RALEIGH — At a COVID-19 briefing on Nov. 12, N.C. Department of Health and Human Services secretary Mandy Cohen confirmed she was having “ongoing conversations” with mayors in the state about implementing stricter COVID-19 ordinances than the state’s current emergency orders.
When asked if her office was pushing stricter ordinances in calls with mayors, Cohen confirmed, “We have had ongoing conversations throughout our time fighting COVID with our county and municipal leaders.” She confirmed that she and her office had “talked to mayors about it.”
“We also said, look, there are local authorities they have what we don’t have at the state level that they could consider employing here. Some of them include things like giving themselves authority to impose civil penalties as opposed to criminal penalties for violations of the executive order,” said Cohen.
Cohen went on to say that the current state executive order “only allows for criminal penalties, but local ordinances could create civil penalties,” comparing it to getting a parking ticket.
“It is a parking ticket version of a penalty,” Cohen said. She later added that certain cities and towns had been sharing “best practices” for dealing with businesses and COVID order compliance.
The day before Cohen’s remarks, Gov. Roy Cooper issued a new executive order keeping the state in Phase 3, but reducing the indoor gathering limit from 25 to 10 people. Cooper stated during the briefing that the intent was to target Thanksgiving holiday gatherings.
“What the governor has somehow forgotten is a thing called ‘My home is my castle,’ and he does not rule over my home or the homes of any other North Carolina families,” said Ashley Smith, co-founder of the ReOpenNC movement.
“It seems as though every month or so for the last eight months, the governor says, ‘We’re almost there,’ urging compliance and ‘a light at the end of the tunnel is near.’ Truth be told, Cooper and NCDHHS Director Dr. Cohen have still not emphasized the co-morbidity rates of infection and death that would prove that only a small fraction of the general public is actually at risk,” Smith said.
In October, NCDHHS pushed county officials to enact stronger ordinances.
On Oct. 21, a letter was sent to 36 counties by Cohen and N.C. Department of Public Safety Secretary Erik Hooks. The letter urged county officials to create ordinances which “include restrictions imposing a higher State of Emergency standard than those included in the governor’s most recent Executive Order.” The Oct. 21 letter also asks counties to “adopt an ordinance that imposes a civil penalty or fine.”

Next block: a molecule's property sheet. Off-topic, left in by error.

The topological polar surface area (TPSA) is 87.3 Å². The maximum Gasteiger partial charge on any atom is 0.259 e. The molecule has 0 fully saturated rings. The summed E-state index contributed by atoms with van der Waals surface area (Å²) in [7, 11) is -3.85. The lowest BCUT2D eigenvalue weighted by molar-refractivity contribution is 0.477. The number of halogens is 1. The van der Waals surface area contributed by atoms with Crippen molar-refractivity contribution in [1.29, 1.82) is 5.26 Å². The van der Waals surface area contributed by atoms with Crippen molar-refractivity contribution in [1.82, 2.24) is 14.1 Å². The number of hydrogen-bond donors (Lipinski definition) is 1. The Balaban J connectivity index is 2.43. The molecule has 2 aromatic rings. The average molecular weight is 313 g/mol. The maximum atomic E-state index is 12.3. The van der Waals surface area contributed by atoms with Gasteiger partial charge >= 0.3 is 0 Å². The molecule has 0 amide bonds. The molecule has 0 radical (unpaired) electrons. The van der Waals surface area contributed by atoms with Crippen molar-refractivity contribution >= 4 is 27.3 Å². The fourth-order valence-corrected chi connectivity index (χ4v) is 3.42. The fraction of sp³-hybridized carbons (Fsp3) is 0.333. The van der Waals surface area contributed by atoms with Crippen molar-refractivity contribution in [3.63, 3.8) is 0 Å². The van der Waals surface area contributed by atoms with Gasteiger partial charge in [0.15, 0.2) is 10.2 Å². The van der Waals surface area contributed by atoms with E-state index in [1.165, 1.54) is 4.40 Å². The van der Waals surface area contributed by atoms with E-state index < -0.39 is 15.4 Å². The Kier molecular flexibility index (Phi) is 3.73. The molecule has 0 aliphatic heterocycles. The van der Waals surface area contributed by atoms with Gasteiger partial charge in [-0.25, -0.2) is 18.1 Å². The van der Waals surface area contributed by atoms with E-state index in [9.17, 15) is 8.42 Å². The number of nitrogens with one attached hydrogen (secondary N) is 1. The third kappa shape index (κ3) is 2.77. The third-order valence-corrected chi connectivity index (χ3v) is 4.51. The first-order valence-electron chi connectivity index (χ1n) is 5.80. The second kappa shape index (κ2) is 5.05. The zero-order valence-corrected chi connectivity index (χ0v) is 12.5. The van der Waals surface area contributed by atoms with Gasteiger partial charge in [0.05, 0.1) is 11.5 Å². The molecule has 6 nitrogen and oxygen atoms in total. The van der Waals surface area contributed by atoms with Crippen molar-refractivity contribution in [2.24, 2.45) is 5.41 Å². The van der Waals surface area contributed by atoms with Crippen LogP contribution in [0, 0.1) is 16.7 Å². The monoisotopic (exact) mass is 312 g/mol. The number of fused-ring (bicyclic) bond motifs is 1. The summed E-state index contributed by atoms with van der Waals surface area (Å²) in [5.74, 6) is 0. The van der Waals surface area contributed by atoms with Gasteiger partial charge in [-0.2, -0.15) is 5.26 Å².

Accompanying Cohen and Hooks’ letter were two suggested sample ordinance drafts. Both used language similar to restrictions in Phase 2, with indoor gatherings of 25 limited back to 10 people. Additionally, the sample ordinances invoke an alcohol curfew of 9 p.m., earlier than the current statewide curfew of 11 p.m.
Fines suggested for violators would follow a one-year rolling basis, beginning with the first violation. Cohen and Hooks suggested tiered penalties starting at $200 for the first violation and rising to $1,000 for the fourth violation. Any failure to pay a penalty would results in an additional $50 charge.
The following 36 counties received the NCDHHS letter: Alamance, Avery, Burke, Caldwell, Caswell, Catawba, Chowan, Cleveland, Craven, Cumberland, Davidson, Duplin, Edgecombe, Gaston, Graham, Greene, Guilford, Hoke, Hyde, Johnston, Lincoln, Mecklenburg, Moore, Nash, New Hanover, Onslow, Pitt, Randolph, Robeson, Rockingham, Rowan, Scotland, Union, Wake, Watauga and Wayne.
According to NCDHHS, these counties had to meet certain criteria in order to be sent the ordinance letter. A county had to have 300 or more new cases in the last 14 days and was identified by the White House Task Force as a county of concern, the county’s case rate is greater than 50 cases per 10,000 people, or the county is one of the top three most populous.
The day after the Oct. 21 briefing, North State Journal examined the case data for all counties and found some counties were left off the list while others that received the letter likely shouldn’t have.
Analysis showed 10 counties who did not receive sent letters actually did meet at least one of NCDHHS’ criteria. Buncombe, Brunswick, Cabarrus, Durham, Forsyth, Harnett, Iredell and Wilson all met the 14-day case criteria. Richmond and Clay met criteria No. 2, being a county with a case rate greater than 50 cases per 10,000 people.
None of the following counties which received a letter appeared to meet the criteria: Burke, Caswell, Chowan, Duplin, Graham, Greene, Hoke, Scotland and Watauga.
These 10 counties may have been identified by the White House Coronavirus Task Force; however, that data has not been made available by the task force or NCDHHS.